PH: A couple years ago I began to make paintings without any cells in them, in which the upper panels became empty and flat. Underneath was another panel with a horizontal conduit speeding past. The issues became emptiness and speed (when the conduit became horizontal it seemed to travel faster). I wondered if lining up two or three of these panels would create the idea of something changing, going from light to dark or dark to light. I began to think that if the spatial aspect of our culture is so segmented and regimented, maybe the temporal aspect would be the same. For me the three-panel paintings recall a film strip with three frames and the sound track going below it. I thought of Warhol’s silkscreen paintings, in which one black image is repeated many times, conveying the idea of cinematic time.

TF: How do you use color?
PH: In the first three-panel paintings, the upper panels were yellow, orange, and red, making the idea of sequence very schematic. It related to maps, to colored wires: color as labeling device. Subsequently, I worked with just one hue and a range of close values of a single hue — orange or red or gray. Closing up the chromatic range gave a more unified reading and mode the idea of change more visceral. I began to notice, driving down the street, that almost every car or truck with graphics on it depicting the idea of speed or movement (such as moving company vans or four-wheel-drive pickup trucks) uses the same sequencing of color. I thought I had hit on something that the culture uses as an emblem.

TF: The monochrome ones get darker — what does that imply?
PH: A bleak reading. Final Sequence, the gray and black one, is definitely the bleakest. With the others, if there’s not bleakness, there’s at least a gain of intensity — things getting redder, more orange, heating up.

TF: A nuclear allusion?
PH: If not specifically nuclear, at least technological. Nuclear is so apocalyptic, but my own slant on the social is more that it’s a kind of grinding on and on. Baudrillard said that the apocalypse has already occurred — not literally, in terms of bombs going off — but end in terms of civilization. That’s an intriguing thought. 

TF: What do your different paint surfaces mean?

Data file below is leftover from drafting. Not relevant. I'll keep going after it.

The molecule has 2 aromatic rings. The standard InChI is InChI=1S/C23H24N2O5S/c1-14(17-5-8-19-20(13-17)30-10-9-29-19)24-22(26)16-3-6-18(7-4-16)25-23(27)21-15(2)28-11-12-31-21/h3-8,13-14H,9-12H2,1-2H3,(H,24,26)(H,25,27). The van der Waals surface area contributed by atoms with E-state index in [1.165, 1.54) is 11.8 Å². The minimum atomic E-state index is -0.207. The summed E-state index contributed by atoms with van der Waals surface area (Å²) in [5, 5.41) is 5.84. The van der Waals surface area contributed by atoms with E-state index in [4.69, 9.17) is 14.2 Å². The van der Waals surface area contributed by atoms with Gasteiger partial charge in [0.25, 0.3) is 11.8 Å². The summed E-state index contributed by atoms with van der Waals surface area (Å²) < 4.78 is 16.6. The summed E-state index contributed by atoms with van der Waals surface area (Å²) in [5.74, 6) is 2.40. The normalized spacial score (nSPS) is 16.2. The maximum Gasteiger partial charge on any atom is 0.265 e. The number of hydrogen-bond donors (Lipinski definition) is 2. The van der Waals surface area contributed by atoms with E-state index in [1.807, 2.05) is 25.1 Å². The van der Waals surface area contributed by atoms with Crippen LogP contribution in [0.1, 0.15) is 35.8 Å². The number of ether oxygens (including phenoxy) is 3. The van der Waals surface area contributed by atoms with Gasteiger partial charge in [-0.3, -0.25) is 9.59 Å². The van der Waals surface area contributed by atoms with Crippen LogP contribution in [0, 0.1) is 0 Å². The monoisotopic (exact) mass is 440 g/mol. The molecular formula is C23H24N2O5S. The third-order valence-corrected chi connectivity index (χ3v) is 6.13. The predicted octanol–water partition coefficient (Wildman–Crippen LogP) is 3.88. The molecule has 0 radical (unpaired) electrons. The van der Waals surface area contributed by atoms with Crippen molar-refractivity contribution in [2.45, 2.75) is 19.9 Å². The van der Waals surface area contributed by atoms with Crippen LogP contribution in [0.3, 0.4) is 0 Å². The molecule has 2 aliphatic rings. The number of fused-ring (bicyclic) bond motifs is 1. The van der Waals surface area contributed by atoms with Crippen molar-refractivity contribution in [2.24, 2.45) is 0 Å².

PH: Where my paintings are flat, that is a coded image of space. When they’re coated with Roll-a-Tex, that implies a depiction of an enclosure or cell.

TF: You said in 1985 that your work is “extremely intertextual” — that the viewer who doesn’t recognize your use of one of Barnett Newman’s compositional devices, for example, will not get a complete understanding of your meaning.
PH: I’m not a populist. And I don’t think that my work or anybody else’s needs to before everyone. We talked earlier about spirituality — this idea of the unified universal audience is to my mind a very negative one. The only way it’s ever been real is in terms of either totalitarian political movements or the mass media. It’s always been a negative thing. Why people in the art world think that a work of art should appeal to a great number of people is beyond me. The nicest thing is if it can appeal to a certain number of people profoundly, instead of in huge numbers. Ortega said that democracy isn’t about the rule of the majority, it’s about the protection of the minority.

TF: What do you perceive as the most pressing concerns for art right now?
PH: One big reality in the late eighties is the suffering and tragedy of AIDS. I’m more involved in it as a person than in the work that I make. It’s too serious and sad a situation to talk about too intellectually, but on the other hand, its relation to this post-industrial universe is bizarre. It’s the first jet-age disease, and it implies that the body-fluid supply of the whole world is linked in a way that has never previously happened.
The other thing that bothers me is Andy Warhol’s dying. He really represented a standard of nonconformism, no matter how bad he might have gotten in terms of hanging out with jet-setters or whatever. Somebody said social life in New York was so staid before Warhol, people wore tuxedos to go to cocktail parties, then went home. He single-handedly shattered all of that. I’m almost worried about the New York economy, post-Warhol. Who’ll want to come here? I hope that there’s another figure in culture who is as smart as he was, someone who can fill such a popular role and be as accessible to so many people, and still have something so interesting to say.